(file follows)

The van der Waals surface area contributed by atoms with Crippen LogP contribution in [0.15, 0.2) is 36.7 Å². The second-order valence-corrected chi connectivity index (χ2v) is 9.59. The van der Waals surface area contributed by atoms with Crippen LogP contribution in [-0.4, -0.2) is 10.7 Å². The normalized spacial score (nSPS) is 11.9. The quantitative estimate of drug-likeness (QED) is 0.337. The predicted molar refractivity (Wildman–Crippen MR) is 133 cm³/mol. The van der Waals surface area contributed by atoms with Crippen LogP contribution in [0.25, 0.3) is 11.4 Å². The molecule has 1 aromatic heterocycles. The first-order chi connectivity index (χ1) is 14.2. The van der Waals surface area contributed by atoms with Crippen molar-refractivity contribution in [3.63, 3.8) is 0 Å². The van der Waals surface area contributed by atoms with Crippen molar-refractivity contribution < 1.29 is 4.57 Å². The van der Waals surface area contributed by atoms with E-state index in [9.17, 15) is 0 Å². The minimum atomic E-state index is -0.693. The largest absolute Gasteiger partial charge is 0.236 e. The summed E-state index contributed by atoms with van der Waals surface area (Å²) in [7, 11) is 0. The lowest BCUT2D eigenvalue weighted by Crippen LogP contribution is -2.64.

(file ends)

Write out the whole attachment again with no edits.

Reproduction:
The van der Waals surface area contributed by atoms with Crippen LogP contribution in [0.15, 0.2) is 36.7 Å². The second-order valence-corrected chi connectivity index (χ2v) is 9.59. The van der Waals surface area contributed by atoms with Crippen LogP contribution in [-0.4, -0.2) is 10.7 Å². The normalized spacial score (nSPS) is 11.9. The quantitative estimate of drug-likeness (QED) is 0.337. The predicted molar refractivity (Wildman–Crippen MR) is 133 cm³/mol. The van der Waals surface area contributed by atoms with Crippen LogP contribution in [0.25, 0.3) is 11.4 Å². The molecule has 1 aromatic heterocycles. The first-order chi connectivity index (χ1) is 14.2. The van der Waals surface area contributed by atoms with Crippen molar-refractivity contribution in [3.63, 3.8) is 0 Å². The van der Waals surface area contributed by atoms with Crippen molar-refractivity contribution < 1.29 is 4.57 Å². The van der Waals surface area contributed by atoms with E-state index in [9.17, 15) is 0 Å². The minimum atomic E-state index is -0.693. The largest absolute Gasteiger partial charge is 0.236 e. The summed E-state index contributed by atoms with van der Waals surface area (Å²) in [7, 11) is 0. The lowest BCUT2D eigenvalue weighted by Crippen LogP contribution is -2.64.